The high street lender claimed that smaller UK firms are losing on average £27,000 per scam to impersonation fraudsters.
Law firms are most affected (19%), followed by HR, IT workers and finance companies.
However, the true scale of the challenge could be even greater, as one in 20 victims apparently hide their mistakes from colleagues for fear of being fired.
Half of respondents to the study claimed that scammers tried to impersonate the CEO, but even more (52%) posed as suppliers, highlighting the challenge facing organizations keen to shut down this growing risk.
The stats chime somewhat with recent figures from Barracuda Networks last week which revealed that the largest number of attacks focus on impersonating those outside of the C-level.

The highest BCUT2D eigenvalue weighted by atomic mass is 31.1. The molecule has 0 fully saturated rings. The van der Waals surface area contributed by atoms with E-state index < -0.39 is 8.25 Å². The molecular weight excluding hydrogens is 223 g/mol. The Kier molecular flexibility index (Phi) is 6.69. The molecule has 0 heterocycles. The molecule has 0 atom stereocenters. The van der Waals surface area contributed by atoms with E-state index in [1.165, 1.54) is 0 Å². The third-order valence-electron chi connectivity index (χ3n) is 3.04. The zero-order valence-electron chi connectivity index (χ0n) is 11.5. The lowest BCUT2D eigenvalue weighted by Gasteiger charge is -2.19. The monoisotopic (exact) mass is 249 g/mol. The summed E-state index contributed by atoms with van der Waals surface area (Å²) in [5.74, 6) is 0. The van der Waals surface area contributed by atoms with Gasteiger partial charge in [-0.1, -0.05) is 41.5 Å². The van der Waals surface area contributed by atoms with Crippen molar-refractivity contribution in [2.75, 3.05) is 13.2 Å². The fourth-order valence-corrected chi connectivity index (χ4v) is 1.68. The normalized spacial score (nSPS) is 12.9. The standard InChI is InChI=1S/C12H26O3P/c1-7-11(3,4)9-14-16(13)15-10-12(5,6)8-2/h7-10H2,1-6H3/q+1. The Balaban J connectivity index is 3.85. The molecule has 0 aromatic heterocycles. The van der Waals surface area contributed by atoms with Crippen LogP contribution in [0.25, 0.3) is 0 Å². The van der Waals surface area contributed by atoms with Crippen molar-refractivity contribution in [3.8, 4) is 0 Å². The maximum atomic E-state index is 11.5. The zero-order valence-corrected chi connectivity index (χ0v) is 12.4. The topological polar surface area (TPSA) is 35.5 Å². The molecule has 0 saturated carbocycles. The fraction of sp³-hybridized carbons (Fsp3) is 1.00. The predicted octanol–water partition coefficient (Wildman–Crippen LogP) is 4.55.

The new Lloyds bank figures are designed to come as part of an awareness raising exercise among small businesses with government-backed Get Safe Online.
“The most effective way to ward against these fraudsters is to double check the details. Verify any requests for amended payments to an organization directly using established contact details,” explained Get Safe Online CEO, Tony Neate. “If you’ve received a suspicious email, always check with the person you believe sent it by asking in person, phoning them or using a different trusted communication method.”
Interestingly, the poll of 1500 SME workers revealed that millennials are most at risk of being targeted: 12% have been hit or know someone who has fallen victim to impersonation fraud.
According to FBI figures, scammers have now made over $12.5bn from BEC attacks since 2013. Attacks jumped 17% last year with nearly 89% of organizations polled by Proofpoint on the receiving end of at least one BEC scam.